Diabetes Health Complications

What They Are, The Warning Signs, And What You Can Do.

Diabetes can impact nearly every organ in the human body. Maintaining proper blood sugar levels is critical to preventing serious health complications.

Diabetes Complications

No one said it would be a walk in the park to get and keep your diabetes under control. But it is well worth the effort because the alternatives can be downright debilitating and, in some cases, even deadly.

While that can sound frightening, this post is certainly not meant to scare any of you living with diabetes. Rather, it is meant to reinforce the importance of living with a solid diabetes health and treatment plan. Because by adhering to a healthy diet and approved exercise program, and by following your insulin treatment program and instructions for other medications prescribed by your doctor, your risk of experiencing serious health complications is dramatically reduced.

The first step to prevention, of course, is being aware of the potential risks you face and that is what this post is meant to provide you. There are two primary types of diabetes complications - acute and chronic. Acute diabetes complications are the most dangerous and require immediate emergency attention. Chronic diabetes complications are the direct result of fluctuations in blood sugar levels that, while not immediately life-threating, can become dangerous when left unchecked.


At, we are committed to helping you adhere to your physician-led diabetes treatment plan by making it easier to get the supplies you need from leading manufacturers including FreeStyle, Accu-Chek, Easy Comfort, One Touch, BD Ultra-Fine, Medtronic and others. Shop a full selection of glucose test strips, glucose meters, continuous glucose monitoring systems, insulin syringes, pen needles and other diabetic care needs with point-and-click convenience and affordable pricing.


Hypoglycemia (Low Blood Sugar)

Low blood sugar, or hypoglycemia, is an acute diabetes complication that requires immediate attention. There are a variety of reasons someone with diabetes may experience hypoglycemia, including taking too much insulin or medication, skipping meals, and exercising too hard or more often than usual.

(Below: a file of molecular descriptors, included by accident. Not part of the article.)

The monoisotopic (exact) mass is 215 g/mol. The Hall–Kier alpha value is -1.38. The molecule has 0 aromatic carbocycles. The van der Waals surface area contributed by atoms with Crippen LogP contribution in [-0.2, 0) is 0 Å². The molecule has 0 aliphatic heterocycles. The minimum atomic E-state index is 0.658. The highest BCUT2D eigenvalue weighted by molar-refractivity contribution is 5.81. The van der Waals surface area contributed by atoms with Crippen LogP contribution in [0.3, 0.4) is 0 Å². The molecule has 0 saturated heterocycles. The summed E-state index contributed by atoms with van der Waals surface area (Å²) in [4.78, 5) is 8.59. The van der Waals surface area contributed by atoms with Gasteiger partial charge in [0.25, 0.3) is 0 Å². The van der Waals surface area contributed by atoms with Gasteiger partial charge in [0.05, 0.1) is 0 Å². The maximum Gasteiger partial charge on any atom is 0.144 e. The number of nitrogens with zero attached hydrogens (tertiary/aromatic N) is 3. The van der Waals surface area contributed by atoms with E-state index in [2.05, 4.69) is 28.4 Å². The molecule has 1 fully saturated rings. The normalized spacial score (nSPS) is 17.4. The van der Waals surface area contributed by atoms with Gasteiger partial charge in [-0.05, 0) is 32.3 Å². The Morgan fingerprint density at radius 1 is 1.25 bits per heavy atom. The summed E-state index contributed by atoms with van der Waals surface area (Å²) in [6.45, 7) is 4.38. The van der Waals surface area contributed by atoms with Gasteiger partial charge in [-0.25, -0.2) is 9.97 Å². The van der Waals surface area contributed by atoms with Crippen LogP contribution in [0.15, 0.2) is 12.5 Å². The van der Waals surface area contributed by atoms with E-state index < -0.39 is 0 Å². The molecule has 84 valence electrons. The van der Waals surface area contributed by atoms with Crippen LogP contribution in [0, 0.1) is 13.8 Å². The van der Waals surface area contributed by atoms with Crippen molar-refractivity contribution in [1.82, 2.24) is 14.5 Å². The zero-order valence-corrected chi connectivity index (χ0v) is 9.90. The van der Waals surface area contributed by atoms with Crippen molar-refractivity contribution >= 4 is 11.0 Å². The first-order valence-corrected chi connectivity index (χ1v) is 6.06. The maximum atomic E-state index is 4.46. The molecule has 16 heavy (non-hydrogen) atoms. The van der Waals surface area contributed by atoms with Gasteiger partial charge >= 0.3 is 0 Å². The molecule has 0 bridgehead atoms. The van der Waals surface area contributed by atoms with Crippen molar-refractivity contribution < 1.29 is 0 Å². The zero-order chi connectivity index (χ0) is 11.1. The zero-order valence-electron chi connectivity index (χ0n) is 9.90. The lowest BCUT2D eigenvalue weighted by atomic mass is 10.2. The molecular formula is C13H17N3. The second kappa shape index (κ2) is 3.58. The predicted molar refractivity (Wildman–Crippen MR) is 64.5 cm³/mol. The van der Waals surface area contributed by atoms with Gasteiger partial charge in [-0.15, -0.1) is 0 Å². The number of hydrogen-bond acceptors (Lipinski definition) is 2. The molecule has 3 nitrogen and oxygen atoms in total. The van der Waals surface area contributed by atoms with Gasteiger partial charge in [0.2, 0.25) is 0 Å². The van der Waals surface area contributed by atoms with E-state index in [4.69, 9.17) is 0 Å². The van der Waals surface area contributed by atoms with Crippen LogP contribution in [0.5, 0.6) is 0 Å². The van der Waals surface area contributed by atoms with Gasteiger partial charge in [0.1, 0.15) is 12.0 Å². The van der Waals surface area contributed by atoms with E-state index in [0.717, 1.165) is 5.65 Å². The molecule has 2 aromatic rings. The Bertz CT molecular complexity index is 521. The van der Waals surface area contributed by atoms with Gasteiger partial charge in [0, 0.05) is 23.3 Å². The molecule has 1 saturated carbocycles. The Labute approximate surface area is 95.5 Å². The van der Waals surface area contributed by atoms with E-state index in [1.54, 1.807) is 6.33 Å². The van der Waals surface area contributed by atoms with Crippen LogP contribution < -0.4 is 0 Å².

The bottom line is that you end up with blood sugar levels that are far too low for the body to perform its normal functions. The worrisome part is that people experiencing hypoglycemia often have no idea that their blood sugar is dropping until symptoms suddenly manifest.

Mild to moderate symptoms of hypoglycemia include:

– Dizziness

– Blurred vision

– Fatigue

– Mood swings

– Rapid heartbeat

– Sweating

– Headache


Severe reactions include:

– Fainting/loss of consciousness

– Seizures

– Diabetic coma

If you or someone you know with diabetes experiences mild symptoms, eat or drink easily digestible carbohydrates immediately. A tablespoon of honey, a half cup of juice, or four to five saltine crackers can help elevate blood sugar to safer levels. Contact your physician immediately for further instructions.

Severe symptoms, however, require emergency medical attention. Some diabetics carry a drug called glucagon specifically for severe hypoglycemia. Administer it right away and call 911 or rush the patient to the nearest hospital.


DKA (Ketoacidosis)

Diabetic ketoacidosis is an acute diabetes-related condition that can lead to a diabetic coma and, in some cases, even death. So, what is it? DKA occurs when the body does not have enough insulin to effectively process glucose. When this happens, the body begins to burn fat which, in turn, produces high levels of ketones, chemicals used to break fat down into energy. Unfortunately, too many ketones can poison the body, which is why when DKA occurs it usually requires hospitalization.

Early warning signs to watch for:

– Extreme dry mouth

– Frequent urination

– High blood glucose test results


Late onset symptoms:

– Fatigue

– Flush or dry skin

– Fruity odor on breath

– Nausea/abdominal pain

­– Vomiting